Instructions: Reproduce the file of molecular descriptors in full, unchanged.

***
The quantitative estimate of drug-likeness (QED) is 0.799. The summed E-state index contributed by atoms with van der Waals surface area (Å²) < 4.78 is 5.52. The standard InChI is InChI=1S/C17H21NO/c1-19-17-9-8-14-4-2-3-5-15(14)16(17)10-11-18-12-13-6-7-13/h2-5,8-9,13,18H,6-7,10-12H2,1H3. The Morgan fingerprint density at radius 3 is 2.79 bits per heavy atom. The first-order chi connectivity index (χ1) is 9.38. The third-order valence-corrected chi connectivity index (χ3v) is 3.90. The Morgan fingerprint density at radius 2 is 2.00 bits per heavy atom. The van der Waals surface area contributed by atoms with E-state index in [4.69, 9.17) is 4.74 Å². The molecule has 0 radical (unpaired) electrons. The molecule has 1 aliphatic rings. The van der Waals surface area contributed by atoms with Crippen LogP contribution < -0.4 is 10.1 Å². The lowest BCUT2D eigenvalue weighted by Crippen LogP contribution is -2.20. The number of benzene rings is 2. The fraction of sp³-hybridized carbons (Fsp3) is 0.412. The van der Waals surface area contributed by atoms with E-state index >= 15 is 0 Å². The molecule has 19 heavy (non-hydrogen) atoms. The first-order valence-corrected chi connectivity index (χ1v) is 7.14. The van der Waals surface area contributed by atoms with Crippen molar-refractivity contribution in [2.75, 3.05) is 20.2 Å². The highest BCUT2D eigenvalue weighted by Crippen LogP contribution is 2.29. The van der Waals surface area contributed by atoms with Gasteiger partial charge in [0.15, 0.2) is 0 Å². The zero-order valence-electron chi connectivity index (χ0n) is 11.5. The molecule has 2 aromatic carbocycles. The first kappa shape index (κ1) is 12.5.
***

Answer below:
The quantitative estimate of drug-likeness (QED) is 0.799. The summed E-state index contributed by atoms with van der Waals surface area (Å²) < 4.78 is 5.52. The standard InChI is InChI=1S/C17H21NO/c1-19-17-9-8-14-4-2-3-5-15(14)16(17)10-11-18-12-13-6-7-13/h2-5,8-9,13,18H,6-7,10-12H2,1H3. The Morgan fingerprint density at radius 3 is 2.79 bits per heavy atom. The first-order chi connectivity index (χ1) is 9.38. The third-order valence-corrected chi connectivity index (χ3v) is 3.90. The Morgan fingerprint density at radius 2 is 2.00 bits per heavy atom. The van der Waals surface area contributed by atoms with E-state index in [4.69, 9.17) is 4.74 Å². The molecule has 0 radical (unpaired) electrons. The molecule has 1 aliphatic rings. The van der Waals surface area contributed by atoms with Crippen LogP contribution < -0.4 is 10.1 Å². The lowest BCUT2D eigenvalue weighted by Crippen LogP contribution is -2.20. The number of benzene rings is 2. The fraction of sp³-hybridized carbons (Fsp3) is 0.412. The van der Waals surface area contributed by atoms with E-state index >= 15 is 0 Å². The molecule has 19 heavy (non-hydrogen) atoms. The first-order valence-corrected chi connectivity index (χ1v) is 7.14. The van der Waals surface area contributed by atoms with Crippen molar-refractivity contribution in [2.75, 3.05) is 20.2 Å². The highest BCUT2D eigenvalue weighted by Crippen LogP contribution is 2.29. The van der Waals surface area contributed by atoms with Gasteiger partial charge in [0.15, 0.2) is 0 Å². The zero-order valence-electron chi connectivity index (χ0n) is 11.5. The molecule has 2 aromatic carbocycles. The first kappa shape index (κ1) is 12.5.